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If you know of any ANTI-HUNTING groups or persons that are infiltrating our Waynedale schools to distribute anti-hunting literature, contact The Waynedale News immediately. Especially be on the lookout for anyone connected with P.E.T.A. (People for the Ethical Treatment of Animals). I jokingly tell people that P.E.T.A. stands for: "People Eating Tasty Animals." Ok animal lovers, do-gooders, and anti-hunters send your comments and hate mail to: Ray McCune, c/o The Waynedale News, 2700 Lower Huntington Road, Waynedale, Indiana 46809 and try to explain to me why I shouldn't hunt or eat meat.

The last time I encountered a group like yours, the dummies were all wearing the same kind of orange colored hats and vests (they must have bought out the store - a plus for the sporting goods store and clothing manufacturers) and were walking through the woods and fields shooting their shotguns (a plus for the firearms manufacturers) into the ground and into the air (a plus for the ammunition manufacturers) trying to scare animals away from my deer stand. I'm sure all of them must have had to buy hunting licenses to remain "legal" (a plus for the IDNR). They jumped an 8-point buck and ran it right in front of my nephew. He said to tell you, "Thanks; it was delicious." So why do you people continue to oppose hunters and at the same time support them? Is this what you call 'Two Faced'? Why don't you do some good somewhere else like helping the Rescue Mission, the Salvation Army, or a local church that is helping PEOPLE?



The 2003 Salamonie Seniors' Fall Fest is September 9-11, 2003 in the Modern Campground in Lost Bridge West. The three-day event is designed for retired people age 50 and over. The 2003 theme, History in the Making, Taking a Look Back, highlights area history including the Wabash and Erie Canal through performer Digger Gallagher the Canaler and the Salamonie dam construction with Jim Duguid, of the US Army Corps of Engineers. Register soon to enjoy the activities of your choice.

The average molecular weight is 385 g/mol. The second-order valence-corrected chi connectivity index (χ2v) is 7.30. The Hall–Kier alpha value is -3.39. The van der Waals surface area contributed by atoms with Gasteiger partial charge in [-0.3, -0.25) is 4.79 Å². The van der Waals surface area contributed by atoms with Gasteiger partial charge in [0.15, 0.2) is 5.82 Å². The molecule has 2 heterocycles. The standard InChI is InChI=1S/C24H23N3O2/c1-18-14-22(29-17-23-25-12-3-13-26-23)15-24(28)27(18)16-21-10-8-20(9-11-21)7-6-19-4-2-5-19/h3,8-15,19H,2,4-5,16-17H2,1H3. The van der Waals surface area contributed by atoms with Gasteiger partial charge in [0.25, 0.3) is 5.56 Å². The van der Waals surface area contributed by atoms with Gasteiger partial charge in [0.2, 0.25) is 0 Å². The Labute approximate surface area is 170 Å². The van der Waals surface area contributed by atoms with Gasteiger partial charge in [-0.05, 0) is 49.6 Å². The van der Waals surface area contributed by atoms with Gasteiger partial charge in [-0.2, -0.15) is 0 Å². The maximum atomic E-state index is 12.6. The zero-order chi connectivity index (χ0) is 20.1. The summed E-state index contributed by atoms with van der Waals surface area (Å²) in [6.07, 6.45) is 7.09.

Marvin McNew, interpretive specialist and event organizer said visitors can take a step back from today's hectic lifestyle and enjoy this relaxing three-day program. The event includes a living history character talking about the construction of the Wabash and Erie Canal on Tuesday evening. Wednesday promises a chance to learn the beginning skills of several potential hobbies including: watercolor painting, nature photography, journaling, carving, bird watching, dulcimer playing, butterfly gardening, water gardening, basket weaving and quilting. The main entrée is provided at dinner, and B.G. Express provides entertainment Wednesday evening. Thursday morning provides a chance to hear the story of the Salamonie dam construction.

A $1 special program fee entitles visitors to a program pass to use for the week's events. Seniors will pay this fee at the property gate with their entrance fee and use one program pass for all of the week's events. Campsites should be reserved using the new Central Reservation System. To pay for your site, call 1-888-6CAMPIN or use the Internet, www.camp.in.gov.